Reflection on Eastern Christians


Acts 10:25-26; 34-35; 44-48

When Peter entered, Cornelius met him and fell down at his feet and worshiped him.

But Peter lifted him up, saying, “Stand up; I too am a man.”

And Peter opened his mouth and said: “Truly I perceive that God shows no partiality,

but in every nation any one who fears him and does what is right is acceptable to him.

While Peter was still saying this, the Holy Spirit fell on all who heard the word.

And the believers from among the circumcised who came with Peter were amazed, because the gift of the Holy Spirit had been poured out even on the Gentiles.

For they heard them speaking in tongues and extolling God. Then Peter declared,

“Can any one forbid water for baptizing these people who have received the Holy Spirit just as we have?”

And he commanded them to be baptized in the name of Jesus Christ. Then they asked him to remain for some days.

PSALM 98:1-4

O sing to the Lord a new song, for he has done marvelous things. His right hand and his holy arm have gotten him victory.

The Lord has made known his victory; he has revealed his vindication in the sight of the nations.

He has remembered his steadfast love and faithfulness to the house of Israel. All the ends of the earth have seen the victory of our God.

He has remembered his steadfast love and faithfulness to the house of Israel. All the ends of the earth have seen the victory of our God.

Make a joyful noise to the Lord, all the earth; break forth into joyous song and sing praises.


John 4:7-10

Beloved, let us love one another; for love is of God, and he who loves is born of God and knows God.

He who does not love does not know God; for God is love.

In this the love of God was made manifest among us, that God sent his only Son into the world, so that we might live through him.

In this is love, not that we loved God but that he loved us and sent his Son to be the expiation for our sins.


John 15:9-17

As the Father has loved me, so I have loved you; remain in my love.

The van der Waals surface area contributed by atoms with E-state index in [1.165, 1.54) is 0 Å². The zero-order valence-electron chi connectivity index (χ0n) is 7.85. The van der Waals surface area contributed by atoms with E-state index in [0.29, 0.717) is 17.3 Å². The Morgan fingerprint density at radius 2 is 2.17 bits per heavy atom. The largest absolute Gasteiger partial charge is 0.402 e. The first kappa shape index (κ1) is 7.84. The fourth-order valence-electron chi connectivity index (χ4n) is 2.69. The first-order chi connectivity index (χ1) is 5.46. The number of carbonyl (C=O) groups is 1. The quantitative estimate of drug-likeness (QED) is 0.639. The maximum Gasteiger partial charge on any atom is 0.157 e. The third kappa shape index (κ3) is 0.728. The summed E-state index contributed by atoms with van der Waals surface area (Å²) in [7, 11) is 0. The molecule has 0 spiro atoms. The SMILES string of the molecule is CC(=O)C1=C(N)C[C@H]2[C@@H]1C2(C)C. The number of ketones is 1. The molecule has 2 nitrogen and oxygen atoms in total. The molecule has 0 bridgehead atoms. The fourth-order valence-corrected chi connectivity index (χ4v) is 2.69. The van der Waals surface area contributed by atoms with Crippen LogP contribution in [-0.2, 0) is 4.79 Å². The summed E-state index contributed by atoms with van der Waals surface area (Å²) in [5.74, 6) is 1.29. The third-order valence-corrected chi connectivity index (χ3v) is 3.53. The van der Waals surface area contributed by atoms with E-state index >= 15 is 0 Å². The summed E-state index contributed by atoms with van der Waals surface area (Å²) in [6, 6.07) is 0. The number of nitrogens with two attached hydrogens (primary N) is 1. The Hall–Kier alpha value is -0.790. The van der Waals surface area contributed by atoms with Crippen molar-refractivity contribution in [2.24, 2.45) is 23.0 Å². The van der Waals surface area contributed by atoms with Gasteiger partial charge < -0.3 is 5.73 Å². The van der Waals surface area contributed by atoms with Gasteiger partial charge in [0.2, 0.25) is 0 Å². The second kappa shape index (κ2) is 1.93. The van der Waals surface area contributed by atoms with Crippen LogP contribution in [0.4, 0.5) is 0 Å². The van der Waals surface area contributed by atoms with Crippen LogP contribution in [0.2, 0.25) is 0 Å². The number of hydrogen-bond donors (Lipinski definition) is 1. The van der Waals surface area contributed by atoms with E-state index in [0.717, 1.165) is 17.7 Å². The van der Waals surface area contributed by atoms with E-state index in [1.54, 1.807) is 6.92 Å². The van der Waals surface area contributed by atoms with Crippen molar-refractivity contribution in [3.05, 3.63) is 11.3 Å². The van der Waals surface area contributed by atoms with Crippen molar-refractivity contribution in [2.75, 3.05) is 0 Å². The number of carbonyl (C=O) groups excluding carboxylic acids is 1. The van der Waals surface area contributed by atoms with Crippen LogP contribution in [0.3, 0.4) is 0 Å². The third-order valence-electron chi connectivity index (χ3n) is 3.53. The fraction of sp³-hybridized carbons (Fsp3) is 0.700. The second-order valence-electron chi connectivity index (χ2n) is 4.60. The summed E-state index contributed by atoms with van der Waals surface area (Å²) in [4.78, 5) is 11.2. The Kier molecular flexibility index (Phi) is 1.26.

If you keep my commandments, you will remain in my love, just as I have kept my Father’s commandments and remain in his love.

I have said these things to you so that my joy may be in you, and that your joy may be complete.

“This is my commandment, that you love one another as I have loved you.

No one has greater love than this, to lay down one’s life for one’s friends.

You are my friends if you do what I command you.

I do not call you servants any longer, because the servant does not know what the master is doing; but I have called you friends, because I have made known to you everything that I have heard from my Father.

You did not choose me but I chose you. And I appointed you to go and bear fruit, fruit that will last, so that the Father will give you whatever you ask him in my name.

I am giving you these commands so that you may love one another.


By H.E. Cardinal Michael Fitzgerald

“Remain in my love” says Jesus. It is good to notice this word ‘remain’ which occurs several times in today’s Gospel. It had already come up last Sunday when Jesus compared himself to a vine: “I am the vine, you are the branches”, he said. “Whoever remains in me, with me in him, bears fruit in plenty.”

‘Remain’ indicates something which lasts, which endures. It signifies faithfulness.
“Remain in my love”: it is not enough to love Jesus for a day, for one day a week; it has to be something which continues every day and lasts the whole of our lives. But really, it is not so much a question of our loving Jesus, but of letting him love us. “Remain in my love”, he says. We are to be conscious that Jesus loves us always, and to such an extent that he has given his life for us (which is what we celebrate in this Eucharist). So this encourages us to respond to him with fidelity.